Child Care Preferences and Opportunity Costs

Child Care Preferences and Opportunity Costs

Child Care Preferences and Opportunity Costs

Child Care Preferences and Opportunity Costss

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Référence bibliographique [972]

Beaujot, Roderic, Du, Ching et Ravanera, Zenaida R. 2010. «Child Care Preferences and Opportunity Costs ». PSC Discussion Papers Series, vol. 24, no 3, p. 1-18.

Fiche synthèse

1. Objectifs

Intentions :
«Our objective is to have a better understanding of the choices and the constraints that parents face in caring for their children through a better knowledge of their use and preferences for various types of child care.» (p. 2)

2. Méthode

Échantillon/Matériau :
«The 2006 General Social Survey, Cycle 20: family transitions, is the data base for this paper. The sample included 23,608 respondents, representing a response rate of 67.4%.» (p. 13) Numbers are shown separately for Quebec.

Type de traitement des données :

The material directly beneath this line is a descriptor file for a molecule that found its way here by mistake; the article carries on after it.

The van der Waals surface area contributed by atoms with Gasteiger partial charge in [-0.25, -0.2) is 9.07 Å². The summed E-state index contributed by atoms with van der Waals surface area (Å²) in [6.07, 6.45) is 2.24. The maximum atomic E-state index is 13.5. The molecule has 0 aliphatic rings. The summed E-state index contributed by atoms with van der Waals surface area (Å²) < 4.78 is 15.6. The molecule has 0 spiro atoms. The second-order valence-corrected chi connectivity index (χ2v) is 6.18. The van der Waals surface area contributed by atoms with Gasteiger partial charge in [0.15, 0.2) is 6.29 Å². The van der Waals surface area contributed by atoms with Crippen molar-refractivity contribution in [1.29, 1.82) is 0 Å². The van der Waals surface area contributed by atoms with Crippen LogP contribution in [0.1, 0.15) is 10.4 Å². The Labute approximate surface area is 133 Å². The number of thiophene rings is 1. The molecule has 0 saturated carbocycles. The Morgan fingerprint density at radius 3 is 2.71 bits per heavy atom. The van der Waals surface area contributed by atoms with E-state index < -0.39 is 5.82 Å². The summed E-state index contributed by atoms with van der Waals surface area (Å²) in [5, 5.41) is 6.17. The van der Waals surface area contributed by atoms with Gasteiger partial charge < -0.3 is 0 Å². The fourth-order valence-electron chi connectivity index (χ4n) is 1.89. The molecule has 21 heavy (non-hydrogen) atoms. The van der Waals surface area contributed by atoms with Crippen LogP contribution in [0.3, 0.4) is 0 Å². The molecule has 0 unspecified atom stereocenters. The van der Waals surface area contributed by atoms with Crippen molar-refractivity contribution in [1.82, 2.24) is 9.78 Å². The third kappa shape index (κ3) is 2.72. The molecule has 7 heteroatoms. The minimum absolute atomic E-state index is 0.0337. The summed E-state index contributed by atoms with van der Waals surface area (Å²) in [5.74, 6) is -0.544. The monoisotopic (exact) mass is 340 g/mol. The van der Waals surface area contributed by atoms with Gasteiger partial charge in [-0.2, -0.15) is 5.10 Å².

Analyse statistique

3. Résumé

«We start with the extent of usage of various forms of child care, for respondents with children aged 0-4, along with the reasons for the choice and the preferences for alternate forms of care. Among respondents with children under five years of age, 48% are currently using regular child care of some kind, and 79% of persons using child care are using their preferred form of care. We then consider the paid work status of parents with children aged 0-4, in comparison to other respondents, including their preference to work more or fewer hours. When there are young children present, women on average have lower employment rates, and lower average hours of work, along with a higher proportion who would prefer to work fewer hours. The opposite applies to men, who have their highest employment rates when there are young children at home. These patterns can be interpreted as opportunity costs of child care for women, but they may also represent preferences for given forms of care and for the amount of paid work to be done by women and men when they are parenting young children. The differences between Quebec and the rest of Canada suggest that a greater availability of publicly funded child care prompts a higher usage of child care, and reduces the opportunity costs of child care to women’s work.» (p. 1)